EV Job Skill Sets

Electrification of transport aren't just for cars - EV vehicles are being produced with electric powertrains for motorcycles, bikes, trucks, buses, boats, tractors, and loaders to name a few.

There exists a vast shortage of qualified and experienced workers. Couple that with the fact that these technologies are continously advancing, often at an accelerated rate, and you have a situation where workforce skilling, reskilling, upskilling is paramount and neverending. Four-year and even 2-year degree programs at universities and vocational schools can be too long and expensive for many to obtain some of the skills needed. Continuous multi-modal learning is crucial.

The global EV and autonomous vehicle (AV) industry CAGR through 2025 is projected at 40% growth to top $557 billion, with automobile and maritime applications taking the lion's share. Similar to advances in the robotics industries, the electric autonomous vehicle industry uses advanced sensors for data collection and big datasets for environment perception and analysis. Specifically, HD RGB mapping, lidar point clouds, sensor fusion, and AI/ML methods are common across these industries.

Electrical vehicle engineers

Besides the traditional electrical/electronics engineer, electrical vehicles are basically computers on wheels, with complex electrical, computing, and communication systems onboard. All of which have software controls. Knowledge of data science and dataset handling is important also. Today's EV engineer is expected to be skilled in the following:

General/common coding skills

Web frameworks - Django, Flask, Bottle, Tornado, web2py
ORM libraries - QLAlchemy, Django ORM
Data analysis - NumPy, SciPy, Pandas
Test frameworks - UnitTest, Py.test, Nose
Build tools - Pip, Tox

Autonomous system software

SLAM - Kalman Filters
OpenCV - sensor fusion
TensorFlow, Torch/PyTorch
CATIA, Solidworks
CAN, CAN-FD, LIN, FlexRay, Automotive Ethernet, TSN, 5G
Localization - IMU, GPS/GNSS Sensor fusion - RGB, radar, lidar, ultrasonic, odometric
Drive control - PID/MP control, throttle, brake, steering
HD mapping
LiDAR point clouds
Path Planning and Navigation - BFS, A*

Electric vehicle technicians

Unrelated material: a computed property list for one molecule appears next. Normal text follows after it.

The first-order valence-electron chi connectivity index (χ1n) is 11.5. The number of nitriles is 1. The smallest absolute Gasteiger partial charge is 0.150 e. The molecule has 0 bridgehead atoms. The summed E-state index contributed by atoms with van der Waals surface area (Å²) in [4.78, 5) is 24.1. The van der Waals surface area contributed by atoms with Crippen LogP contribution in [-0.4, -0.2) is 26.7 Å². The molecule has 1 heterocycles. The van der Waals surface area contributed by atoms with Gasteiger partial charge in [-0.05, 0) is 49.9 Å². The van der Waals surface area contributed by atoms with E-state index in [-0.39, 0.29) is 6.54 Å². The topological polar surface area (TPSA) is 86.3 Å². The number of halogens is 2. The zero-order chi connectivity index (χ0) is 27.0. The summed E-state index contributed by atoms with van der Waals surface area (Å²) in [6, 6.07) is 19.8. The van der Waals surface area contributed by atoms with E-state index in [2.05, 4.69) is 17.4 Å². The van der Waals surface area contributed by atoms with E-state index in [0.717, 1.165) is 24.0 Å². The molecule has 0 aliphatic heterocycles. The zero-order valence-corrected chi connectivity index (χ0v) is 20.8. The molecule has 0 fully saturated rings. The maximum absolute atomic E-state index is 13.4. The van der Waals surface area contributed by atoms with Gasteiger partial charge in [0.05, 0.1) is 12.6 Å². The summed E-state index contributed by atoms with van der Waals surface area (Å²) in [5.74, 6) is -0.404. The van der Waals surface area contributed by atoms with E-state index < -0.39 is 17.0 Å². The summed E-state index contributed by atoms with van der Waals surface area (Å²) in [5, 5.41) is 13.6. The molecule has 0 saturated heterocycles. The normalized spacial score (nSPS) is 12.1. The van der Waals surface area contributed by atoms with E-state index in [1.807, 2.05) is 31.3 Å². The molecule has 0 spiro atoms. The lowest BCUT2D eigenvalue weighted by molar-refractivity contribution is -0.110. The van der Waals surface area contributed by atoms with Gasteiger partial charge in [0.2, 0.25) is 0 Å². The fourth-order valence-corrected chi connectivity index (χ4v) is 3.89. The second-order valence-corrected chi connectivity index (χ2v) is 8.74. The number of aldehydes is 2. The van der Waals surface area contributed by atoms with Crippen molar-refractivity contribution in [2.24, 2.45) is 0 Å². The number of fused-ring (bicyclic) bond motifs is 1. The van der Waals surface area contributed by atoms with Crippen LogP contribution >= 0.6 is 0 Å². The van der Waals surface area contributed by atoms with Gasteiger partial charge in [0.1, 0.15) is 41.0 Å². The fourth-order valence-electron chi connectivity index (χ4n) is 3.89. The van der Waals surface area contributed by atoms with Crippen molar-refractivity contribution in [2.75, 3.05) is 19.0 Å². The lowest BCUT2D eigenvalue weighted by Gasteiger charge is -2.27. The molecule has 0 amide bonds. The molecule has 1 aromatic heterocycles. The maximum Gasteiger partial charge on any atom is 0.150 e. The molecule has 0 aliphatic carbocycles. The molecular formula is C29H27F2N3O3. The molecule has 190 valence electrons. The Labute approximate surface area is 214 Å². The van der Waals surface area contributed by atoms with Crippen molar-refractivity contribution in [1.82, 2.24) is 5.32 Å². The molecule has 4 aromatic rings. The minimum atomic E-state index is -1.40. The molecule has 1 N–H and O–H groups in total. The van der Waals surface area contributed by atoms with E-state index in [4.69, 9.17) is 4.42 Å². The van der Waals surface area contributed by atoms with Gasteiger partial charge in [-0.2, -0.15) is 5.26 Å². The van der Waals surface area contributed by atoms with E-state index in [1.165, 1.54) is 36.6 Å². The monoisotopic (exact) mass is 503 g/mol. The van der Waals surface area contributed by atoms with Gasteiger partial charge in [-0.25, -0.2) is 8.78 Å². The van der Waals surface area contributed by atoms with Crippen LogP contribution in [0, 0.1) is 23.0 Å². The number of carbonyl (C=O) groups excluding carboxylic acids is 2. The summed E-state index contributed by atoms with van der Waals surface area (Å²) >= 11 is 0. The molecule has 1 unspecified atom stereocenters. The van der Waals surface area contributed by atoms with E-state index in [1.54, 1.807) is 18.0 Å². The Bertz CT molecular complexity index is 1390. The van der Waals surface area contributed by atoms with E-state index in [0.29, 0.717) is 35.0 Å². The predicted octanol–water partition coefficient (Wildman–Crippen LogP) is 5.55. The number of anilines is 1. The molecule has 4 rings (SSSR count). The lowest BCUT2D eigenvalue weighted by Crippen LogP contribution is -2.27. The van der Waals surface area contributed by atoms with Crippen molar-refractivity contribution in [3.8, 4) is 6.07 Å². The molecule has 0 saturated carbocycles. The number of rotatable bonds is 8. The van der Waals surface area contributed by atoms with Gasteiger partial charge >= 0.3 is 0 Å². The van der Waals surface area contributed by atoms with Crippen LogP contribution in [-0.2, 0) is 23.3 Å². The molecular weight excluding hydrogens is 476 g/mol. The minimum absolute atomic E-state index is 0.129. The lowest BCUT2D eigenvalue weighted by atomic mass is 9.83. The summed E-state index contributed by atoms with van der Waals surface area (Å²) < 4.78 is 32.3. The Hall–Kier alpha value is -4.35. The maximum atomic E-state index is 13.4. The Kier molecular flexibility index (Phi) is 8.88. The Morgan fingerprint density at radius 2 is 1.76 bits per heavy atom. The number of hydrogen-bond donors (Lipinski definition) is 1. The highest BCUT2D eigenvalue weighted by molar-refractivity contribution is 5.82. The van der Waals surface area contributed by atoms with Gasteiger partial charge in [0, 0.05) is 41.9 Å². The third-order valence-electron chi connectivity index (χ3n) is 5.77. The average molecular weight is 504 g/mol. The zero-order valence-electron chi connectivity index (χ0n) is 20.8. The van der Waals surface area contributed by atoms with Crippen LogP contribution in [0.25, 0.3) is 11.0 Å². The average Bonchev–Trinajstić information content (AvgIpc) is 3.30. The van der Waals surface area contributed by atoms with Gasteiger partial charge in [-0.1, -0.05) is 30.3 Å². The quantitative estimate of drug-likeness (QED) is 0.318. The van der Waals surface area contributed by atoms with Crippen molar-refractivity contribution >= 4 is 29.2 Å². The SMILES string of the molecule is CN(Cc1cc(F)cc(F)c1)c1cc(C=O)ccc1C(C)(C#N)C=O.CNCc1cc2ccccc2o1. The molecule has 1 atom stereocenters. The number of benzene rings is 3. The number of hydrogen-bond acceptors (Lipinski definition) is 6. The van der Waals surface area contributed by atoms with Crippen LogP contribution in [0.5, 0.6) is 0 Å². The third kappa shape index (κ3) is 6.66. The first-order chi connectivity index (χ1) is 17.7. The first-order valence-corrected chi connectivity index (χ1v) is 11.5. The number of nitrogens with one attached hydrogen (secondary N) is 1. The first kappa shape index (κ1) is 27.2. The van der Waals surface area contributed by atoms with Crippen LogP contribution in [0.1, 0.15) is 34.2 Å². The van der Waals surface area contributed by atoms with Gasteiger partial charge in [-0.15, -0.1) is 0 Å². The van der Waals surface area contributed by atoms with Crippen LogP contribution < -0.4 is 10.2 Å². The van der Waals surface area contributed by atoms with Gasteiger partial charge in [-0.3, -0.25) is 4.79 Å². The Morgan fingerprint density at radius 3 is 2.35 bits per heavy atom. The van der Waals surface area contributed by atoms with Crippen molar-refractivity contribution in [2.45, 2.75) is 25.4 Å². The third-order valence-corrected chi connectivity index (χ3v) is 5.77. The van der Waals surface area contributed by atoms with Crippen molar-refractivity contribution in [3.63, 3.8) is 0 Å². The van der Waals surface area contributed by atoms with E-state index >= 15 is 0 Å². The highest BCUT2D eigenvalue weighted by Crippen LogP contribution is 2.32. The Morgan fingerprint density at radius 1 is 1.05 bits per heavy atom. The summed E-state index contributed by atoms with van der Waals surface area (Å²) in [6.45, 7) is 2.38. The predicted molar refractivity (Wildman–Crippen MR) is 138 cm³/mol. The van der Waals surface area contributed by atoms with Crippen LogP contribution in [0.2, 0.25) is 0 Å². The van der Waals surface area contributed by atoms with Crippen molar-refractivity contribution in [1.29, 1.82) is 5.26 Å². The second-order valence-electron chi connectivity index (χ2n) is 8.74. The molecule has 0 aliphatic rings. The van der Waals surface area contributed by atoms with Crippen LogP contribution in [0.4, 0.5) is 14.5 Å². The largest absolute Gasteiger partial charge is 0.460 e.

The day of the simple mechanic is long over, EV technicians must become skilled in building, testing, repairing, and maintaining the following subsystems:

High-voltage (HV) systems
Electric tractiin motors - AC induction motors, DC magnet motors
Motor controllers
DC/AC inverters
DC/DC converters
Battery modules and packs
Charger controllers
Battery management systems (BMS)
Regenerative braking systems
Cooling systems - batteries, motors, cables
CAN/Can-FD/Ethernet bus
Electronic control units (ECU)
ADAS/autonomous systems
Sensor static/dynamic calibration - RGB cameras, LiDAR
ICE conversion
Troubleshooting and repair

EV charging equipment (EVSE) installers

All these electric vehicles will need charging stations, whether in the home, in workplace parking lots, shopping malls, fleet terminals, highway stops, and parks. EVSE installers will need to be skilled in high-voltage and possible PV (solar) equipment as well:

Charging stations:

Level 1: 120 VAC, 15A, 1.5 KW average (home)
Level 2: 208/240 VAC, 30A, 7 KW average (home)
Level 3: 400-600 VDC, 300A, 50 KW average (commercial)
Level 4: 800-1,250 VDC, 150 KW - 3.75 MW (commercial)
Utility interconnects
Demand response integration technologies
National Electrical Code (NEC) standards and requirements
National Fire Protection Association (NFPA) 70E and OSHA regulations
National Electrical Installation Standards (NEIS) for EVSE
First responder safety and fire hazard measures
Wireless networking
EVSE troubleshooting and repair

Commercial drone and UAV usage is rapidly increasing, and all need to charged, whether back at home base or remotely. So EVSE applies to the drone industry too.

PV (solar) system installers

Many remote EV charging locations benefit, either directly or supplanted by, solar photovoltaic (PV) systems. These are also popular for the home in southern latitude states. PV installers need to be skilled in the following:

PV system sizing for location
PV modules
Storage batteries
Utility interconnects and interties
Maintenance and troubleshooting

Storage battery installers

Many utilities can benefit from the use of lithium-based batteries for grid stabilization and energy storage. This also applies to PV systems, wind turbines, buildings/facilities, and homes.

Lithium batteries
Battery Management Systems
Ventilation and cooling systems
Utility interconnects and interties